However, if you are one of the many individuals that has desire to take your workouts to new levels and to try different activities in order to stay enthusiastic and excited about exercise, go ahead and embrace change and add something new to your workout today! Remember that by varying exercise routines, you will not only stay physically challenged, but mentally stimulated as well.

- Jessica Matthews


Full-Service Gyms Feel a Bit Flabby

Tuesday, February 1st, 2011

Kelly Kalbfleisch, NPTI Certified Personal Trainer

Manager of CoachMeFit Ann Arbor

Is the gym passé?
It used to feel worthwhile to commit to an annual membership at an everything-and-the-kitchen sink gym featuring high-spirited classes, top-of-the-line cardio machines, weights — and perhaps a shot at striking up a conversation with Ms. Lithe sipping a post-workout smoothie.
But these days, the idea of a full-service gym is as stale as yesterday’s sweat-soaked towel. Up to 45 percent of fitness-club members quit going in any given year, according to the International Health, Racquet & Sportsclub Association.
For all their ads promising to stir motivation, gyms have failed to do so. “Up until the last six years, it’s been relatively easy to sell memberships, and to replace people going out the back door with people coming through the front door,” said Michael Scott Scudder, a consultant who advises health clubs and conducts up to 15 industry surveys annually. “Not so anymore. We’ve come to a point that we can’t sell enough membership in the industry to cover the attrition rate.”
Blame the gym’s now-ubiquitous flat-screen TVs and the fact that iPods are de rigueur, said Jonathan Fields, a marketing consultant in Manhattan who has helped found personal-training gyms and yoga studios. “Now everybody’s plugged in,” Mr. Fields said. “In the 70s, they came for community. Now they come in and disassociate themselves from everyone in the club. It’s killing the health club.”
Kitchen-sink gyms also face pressure from operations like Planet Fitness, a chain founded in 1992 that offers Cybex treadmills and weight machines, but which does not have Zumba classes or perks like towels — and charges $10 a month.
Today’s consumers wonder why they should pay more for a so-called big-box gym when they can get the laissez-faire approach for less. Michael Grondahl, the chief executive of Planet Fitness, who recently eliminated personal training at his 406 franchises, does not believe that he is in the motivation business. A staff trainer still offers 30-minute sessions for groups of five, but Mr. Grondahl said he does nothing to keep members coming. “I can’t keep you motivated to do something you don’t want to,” he said.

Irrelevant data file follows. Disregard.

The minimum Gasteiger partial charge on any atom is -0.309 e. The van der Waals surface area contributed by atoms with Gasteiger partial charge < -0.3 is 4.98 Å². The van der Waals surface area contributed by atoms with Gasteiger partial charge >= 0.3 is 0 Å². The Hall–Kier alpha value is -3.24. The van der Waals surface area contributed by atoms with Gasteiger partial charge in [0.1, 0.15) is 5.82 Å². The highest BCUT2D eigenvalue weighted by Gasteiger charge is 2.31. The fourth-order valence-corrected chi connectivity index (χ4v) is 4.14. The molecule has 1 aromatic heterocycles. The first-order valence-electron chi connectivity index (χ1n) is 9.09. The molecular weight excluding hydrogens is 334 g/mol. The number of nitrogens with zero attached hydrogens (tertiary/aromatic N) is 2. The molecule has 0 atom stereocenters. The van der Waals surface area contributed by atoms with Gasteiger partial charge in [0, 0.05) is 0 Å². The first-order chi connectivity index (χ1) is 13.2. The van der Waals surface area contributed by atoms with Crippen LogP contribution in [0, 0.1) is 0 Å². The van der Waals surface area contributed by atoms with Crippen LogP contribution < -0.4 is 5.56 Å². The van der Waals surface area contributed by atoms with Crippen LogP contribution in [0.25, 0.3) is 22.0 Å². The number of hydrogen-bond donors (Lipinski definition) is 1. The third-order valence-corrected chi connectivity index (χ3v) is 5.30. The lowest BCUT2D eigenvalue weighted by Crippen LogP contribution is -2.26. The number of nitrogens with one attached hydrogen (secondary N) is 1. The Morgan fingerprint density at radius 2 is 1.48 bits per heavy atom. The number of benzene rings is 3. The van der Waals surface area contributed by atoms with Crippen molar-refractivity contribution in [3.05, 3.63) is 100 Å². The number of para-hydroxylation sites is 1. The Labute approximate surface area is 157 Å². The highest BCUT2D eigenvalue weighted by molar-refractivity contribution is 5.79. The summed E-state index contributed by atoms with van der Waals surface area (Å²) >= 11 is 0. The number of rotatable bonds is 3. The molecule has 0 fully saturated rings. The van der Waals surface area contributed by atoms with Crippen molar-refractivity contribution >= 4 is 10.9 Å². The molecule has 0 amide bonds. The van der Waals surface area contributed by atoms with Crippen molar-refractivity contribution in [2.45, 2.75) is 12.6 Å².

Rich Boggs, a creator of the original step and the chief executive of Body Training Systems, which licenses group fitness classes to 700 clubs nationwide, said this hands-off model won’t work for people who aren’t self-starters (which is to say: most of us). “You can’t get the cheapest and the best at the same time, unless you know precisely what you want to do, you’re Equipment Guy and you don’t need any help,” he said.
But that is a fair description of Chanie Raykoff, a special educator who works out at Blink Fitness, a low-price spinoff of the cushy Equinox. “I like to get in and out,” said Ms. Raykoff, at the NoHo branch on a recent Tuesday evening. “I do weights and cardio. I am not social.” Indeed, conversation was sparse during an hourlong visit to the gym’s sleek workout floor.
Socializing, however, is key to long-term exercise success, said Terry Blachek, the president of International Consulting, which helps clubs improve member retention. “We know you’ve got to engage the client,” Mr. Blachek said. “It’s got to be a challenge for them. And we know you’ve got to connect the client in a meaningful way to others.”
Mr. Blachek has some experience in this: He was the executive vice president at the once-chic fitness chain Crunch in the 1990s, when its novelty group workouts, like the Firefighter and Cycle Karaoke, were the rage. “Those classes were the claim to fame for Crunch,” he said. “They connected clients to their peers.”
These days, “loyalty has dropped dramatically,” said Casey Conrad, a consultant with 25 years in the fitness industry. One reason: A decade ago, full-service gyms didn’t offer today’s “unbundled” memberships that let consumers choose what perks to pay for. Some fitness seekers have been trying an à la carte approach, taking specialized pay-as-you-go classes like those offered by the stationary-cycling competitorsFlywheel Sports and SoulCycle, or Core Fusion at the Exhale Spa, rather than committing to a gym membership.
“You can do whatever suits your fancy when it does,” said Jessica Underhill, a personal trainer who writes the blog Fit Chick in the City, referring to the pay-per-class approach. She tried so many studio classes in 2010 that she thought she had “exercise A.D.D.,” but came to favor the Bar Method, a body-sculpting class held at studios from Manhattan to Marina del Rey, Calif., because, she said, instructors rattle off names as they offer corrections and make her feel as if she is a part of something.